Connection Confessions: Unlearning Fixed Mindset

Connection Confessions: Unlearning Fixed Mindset 752 403 Margot

Enrolling in a leadership coach training program in 2018  made me realize the challenges I had unknowingly created for myself. Despite my decades-long professional experience in cross-cultural partnerships within the media and technology industries, a crucial realization has dawned on me.

I realized the importance of a growth mindset to foster smoother and happier human connections, which come before skill sets.

Growth mindset is a concept developed by psychologist Dr. Carol Dweck. She first published her research on growth mindset in 2006 in her book “Mindset: The New Psychology of Success.” Since then, the idea of growth mindset has gained widespread attention and has been applied in various fields, including education, sports, and business.

It is based on the idea that individuals who believe they can improve and grow tend to achieve more than those who believe their abilities are fixed. People with a growth mindset see challenges as opportunities to learn and grow, rather than as threats to their self-worth. This mindset can be cultivated through deliberate effort and practice and can lead to greater resilience, motivation, and achievement.

However, I came to the realization that the fixed mindset had been louder in my head and had been with me for years.

Growing up in a prestigious, highly competitive convent school in Hong Kong, I was raised in an environment that emphasized success and scores, often with labels. We were constantly judged and categorized based on our perceived strengths and weaknesses – whether it was being labeled as “bad” at math or “good” at language. As someone who received decent grades in communication and language, I was categorized as a communicator from a young age. However, this label and my own ego often blinded me to the importance of a growth mindset. I didn’t take the time to reflect on how I could improve my communication skills, nor did I ask myself the crucial question: “How can I do better?”, until much later in my career as an executive coach.

I decided to unlearn the fixed mindset that I had and replace it with a growth mindset.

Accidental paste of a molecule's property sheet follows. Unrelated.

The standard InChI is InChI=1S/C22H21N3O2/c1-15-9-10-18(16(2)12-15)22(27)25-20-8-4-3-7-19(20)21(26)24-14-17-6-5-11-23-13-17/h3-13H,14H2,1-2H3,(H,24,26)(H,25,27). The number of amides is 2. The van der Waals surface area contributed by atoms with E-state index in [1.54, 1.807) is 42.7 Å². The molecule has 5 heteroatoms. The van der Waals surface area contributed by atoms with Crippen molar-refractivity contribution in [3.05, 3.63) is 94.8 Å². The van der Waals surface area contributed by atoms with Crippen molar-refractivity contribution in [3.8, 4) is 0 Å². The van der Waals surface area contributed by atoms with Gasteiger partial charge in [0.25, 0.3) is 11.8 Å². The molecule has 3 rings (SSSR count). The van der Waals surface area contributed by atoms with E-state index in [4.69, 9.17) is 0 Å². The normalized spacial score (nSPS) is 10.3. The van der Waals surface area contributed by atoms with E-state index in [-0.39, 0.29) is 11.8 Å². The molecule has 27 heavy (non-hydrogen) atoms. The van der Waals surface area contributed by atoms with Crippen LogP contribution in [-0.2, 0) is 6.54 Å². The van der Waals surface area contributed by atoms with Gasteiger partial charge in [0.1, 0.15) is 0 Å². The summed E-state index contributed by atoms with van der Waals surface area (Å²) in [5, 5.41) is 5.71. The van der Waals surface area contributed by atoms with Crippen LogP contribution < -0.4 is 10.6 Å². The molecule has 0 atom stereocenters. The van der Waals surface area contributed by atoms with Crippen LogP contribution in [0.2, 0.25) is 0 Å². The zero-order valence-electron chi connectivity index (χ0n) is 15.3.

In this article, I want to share some of the mistakes I have made and address eight common challenges in human connection. By acknowledging and addressing these mistakes, I hope to help others avoid them and build deeper, more meaningful relationships.

The eight common mistakes I want to address are: 

  1. Lack of empathy: Failing to understand and relate to others’ perspectives and emotions can hinder human connection.
  2. Not listening actively: Not giving others your full attention when they speak can make them feel unheard and disconnected.
  3. Being judgmental: Making assumptions and being critical of others can damage the human connection and create a barrier.
  4. Focusing on myself: Being overly self-centered and not taking others’ needs and feelings into account can damage the human connection.
  5. Not being vulnerable: Failing to share your own thoughts and emotions can make others feel like they don’t really know you and create a sense of distance.
  6. Lack of trust: Trust is a crucial component of human connection, and failing to trust others can make it difficult to form meaningful relationships.
  7. Neglecting relationships: Failing to put in the time and effort to maintain relationships can lead to distance and disconnection.
  8. Not showing (enough) appreciation: Failing to show gratitude and appreciation for others can make them feel undervalued and unimportant.

Each of these mistakes has a story behind it, which I will delve into further in upcoming articles.

As a connection catalyst a.k.a. a communication consultant, with decades of work experience and multiple degrees in communications, I firmly believe that cultivating a growth mindset is crucial in the field of communication, particularly when dealing with media and people. 

The ability to adapt and improve is essential for building deeper human connections – whether to your business partners, colleagues, or audiences.

People with a growth mindset see challenges as opportunities to learn and grow. This mindset can be cultivated through mindfulness, deliberate effort and practice, leading to greater resilience, motivation, and achievement.

What do you think about the growth mindset?

I hope that by sharing my mistakes and lessons, I can inspire you to unlearn fixed mindsets and cultivate a growth mindset in your own communication journeys.